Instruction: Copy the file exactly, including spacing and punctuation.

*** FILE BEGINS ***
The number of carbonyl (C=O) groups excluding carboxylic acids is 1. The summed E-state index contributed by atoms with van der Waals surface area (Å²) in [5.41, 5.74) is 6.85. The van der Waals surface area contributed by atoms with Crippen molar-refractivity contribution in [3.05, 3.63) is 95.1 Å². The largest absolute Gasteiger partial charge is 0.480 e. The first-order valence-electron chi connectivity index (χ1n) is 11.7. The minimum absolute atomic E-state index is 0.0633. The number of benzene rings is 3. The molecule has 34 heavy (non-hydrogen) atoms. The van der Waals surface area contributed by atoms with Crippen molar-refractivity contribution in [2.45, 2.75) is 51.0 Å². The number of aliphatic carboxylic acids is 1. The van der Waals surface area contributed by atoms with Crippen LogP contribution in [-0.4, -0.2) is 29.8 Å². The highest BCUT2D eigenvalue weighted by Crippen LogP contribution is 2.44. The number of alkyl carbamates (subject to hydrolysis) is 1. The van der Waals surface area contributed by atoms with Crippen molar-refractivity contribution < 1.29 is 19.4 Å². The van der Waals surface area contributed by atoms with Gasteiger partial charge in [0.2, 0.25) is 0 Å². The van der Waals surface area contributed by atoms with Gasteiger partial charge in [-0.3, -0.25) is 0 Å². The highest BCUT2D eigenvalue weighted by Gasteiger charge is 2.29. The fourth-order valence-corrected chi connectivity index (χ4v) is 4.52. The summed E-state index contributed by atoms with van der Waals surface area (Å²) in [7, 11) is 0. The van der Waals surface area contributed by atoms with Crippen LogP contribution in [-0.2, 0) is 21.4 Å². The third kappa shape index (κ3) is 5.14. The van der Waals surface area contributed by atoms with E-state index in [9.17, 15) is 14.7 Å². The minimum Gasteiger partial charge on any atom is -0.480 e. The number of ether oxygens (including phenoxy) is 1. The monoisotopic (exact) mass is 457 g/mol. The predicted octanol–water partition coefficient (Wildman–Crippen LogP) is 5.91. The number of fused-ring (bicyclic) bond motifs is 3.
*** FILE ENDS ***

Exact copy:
The number of carbonyl (C=O) groups excluding carboxylic acids is 1. The summed E-state index contributed by atoms with van der Waals surface area (Å²) in [5.41, 5.74) is 6.85. The van der Waals surface area contributed by atoms with Crippen molar-refractivity contribution in [3.05, 3.63) is 95.1 Å². The largest absolute Gasteiger partial charge is 0.480 e. The first-order valence-electron chi connectivity index (χ1n) is 11.7. The minimum absolute atomic E-state index is 0.0633. The number of benzene rings is 3. The molecule has 34 heavy (non-hydrogen) atoms. The van der Waals surface area contributed by atoms with Crippen molar-refractivity contribution in [2.45, 2.75) is 51.0 Å². The number of aliphatic carboxylic acids is 1. The van der Waals surface area contributed by atoms with Crippen LogP contribution in [-0.4, -0.2) is 29.8 Å². The highest BCUT2D eigenvalue weighted by Crippen LogP contribution is 2.44. The number of alkyl carbamates (subject to hydrolysis) is 1. The van der Waals surface area contributed by atoms with Crippen molar-refractivity contribution < 1.29 is 19.4 Å². The van der Waals surface area contributed by atoms with Gasteiger partial charge in [0.2, 0.25) is 0 Å². The van der Waals surface area contributed by atoms with Gasteiger partial charge in [-0.3, -0.25) is 0 Å². The highest BCUT2D eigenvalue weighted by Gasteiger charge is 2.29. The fourth-order valence-corrected chi connectivity index (χ4v) is 4.52. The summed E-state index contributed by atoms with van der Waals surface area (Å²) in [7, 11) is 0. The van der Waals surface area contributed by atoms with Crippen LogP contribution in [-0.2, 0) is 21.4 Å². The third kappa shape index (κ3) is 5.14. The van der Waals surface area contributed by atoms with E-state index in [9.17, 15) is 14.7 Å². The minimum Gasteiger partial charge on any atom is -0.480 e. The number of ether oxygens (including phenoxy) is 1. The monoisotopic (exact) mass is 457 g/mol. The predicted octanol–water partition coefficient (Wildman–Crippen LogP) is 5.91. The number of fused-ring (bicyclic) bond motifs is 3.